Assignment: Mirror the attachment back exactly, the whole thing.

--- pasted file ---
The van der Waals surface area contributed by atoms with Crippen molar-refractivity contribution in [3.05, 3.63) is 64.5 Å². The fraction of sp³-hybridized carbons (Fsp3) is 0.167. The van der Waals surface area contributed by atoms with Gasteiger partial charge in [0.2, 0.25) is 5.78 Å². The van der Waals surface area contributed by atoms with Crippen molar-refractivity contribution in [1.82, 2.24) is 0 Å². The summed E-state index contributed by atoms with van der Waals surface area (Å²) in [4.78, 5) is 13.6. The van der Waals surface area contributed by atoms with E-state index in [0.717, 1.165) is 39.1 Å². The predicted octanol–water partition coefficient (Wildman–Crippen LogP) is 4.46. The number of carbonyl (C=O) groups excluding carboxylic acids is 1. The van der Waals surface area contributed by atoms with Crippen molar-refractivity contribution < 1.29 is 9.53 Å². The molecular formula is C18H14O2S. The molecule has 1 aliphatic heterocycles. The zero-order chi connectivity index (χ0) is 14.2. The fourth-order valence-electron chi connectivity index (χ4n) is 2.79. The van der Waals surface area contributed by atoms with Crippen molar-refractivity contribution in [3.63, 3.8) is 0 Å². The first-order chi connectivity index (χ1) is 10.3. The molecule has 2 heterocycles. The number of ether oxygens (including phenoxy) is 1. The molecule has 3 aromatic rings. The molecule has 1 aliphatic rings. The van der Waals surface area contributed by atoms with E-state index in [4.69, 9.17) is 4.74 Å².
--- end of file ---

The van der Waals surface area contributed by atoms with Crippen molar-refractivity contribution in [3.05, 3.63) is 64.5 Å². The fraction of sp³-hybridized carbons (Fsp3) is 0.167. The van der Waals surface area contributed by atoms with Gasteiger partial charge in [0.2, 0.25) is 5.78 Å². The van der Waals surface area contributed by atoms with Crippen molar-refractivity contribution in [1.82, 2.24) is 0 Å². The summed E-state index contributed by atoms with van der Waals surface area (Å²) in [4.78, 5) is 13.6. The van der Waals surface area contributed by atoms with E-state index in [0.717, 1.165) is 39.1 Å². The predicted octanol–water partition coefficient (Wildman–Crippen LogP) is 4.46. The number of carbonyl (C=O) groups excluding carboxylic acids is 1. The van der Waals surface area contributed by atoms with Crippen molar-refractivity contribution < 1.29 is 9.53 Å². The molecular formula is C18H14O2S. The molecule has 1 aliphatic heterocycles. The zero-order chi connectivity index (χ0) is 14.2. The fourth-order valence-electron chi connectivity index (χ4n) is 2.79. The van der Waals surface area contributed by atoms with Crippen molar-refractivity contribution in [3.63, 3.8) is 0 Å². The first-order chi connectivity index (χ1) is 10.3. The molecule has 2 heterocycles. The number of ether oxygens (including phenoxy) is 1. The molecule has 3 aromatic rings. The molecule has 1 aliphatic rings. The van der Waals surface area contributed by atoms with E-state index in [4.69, 9.17) is 4.74 Å².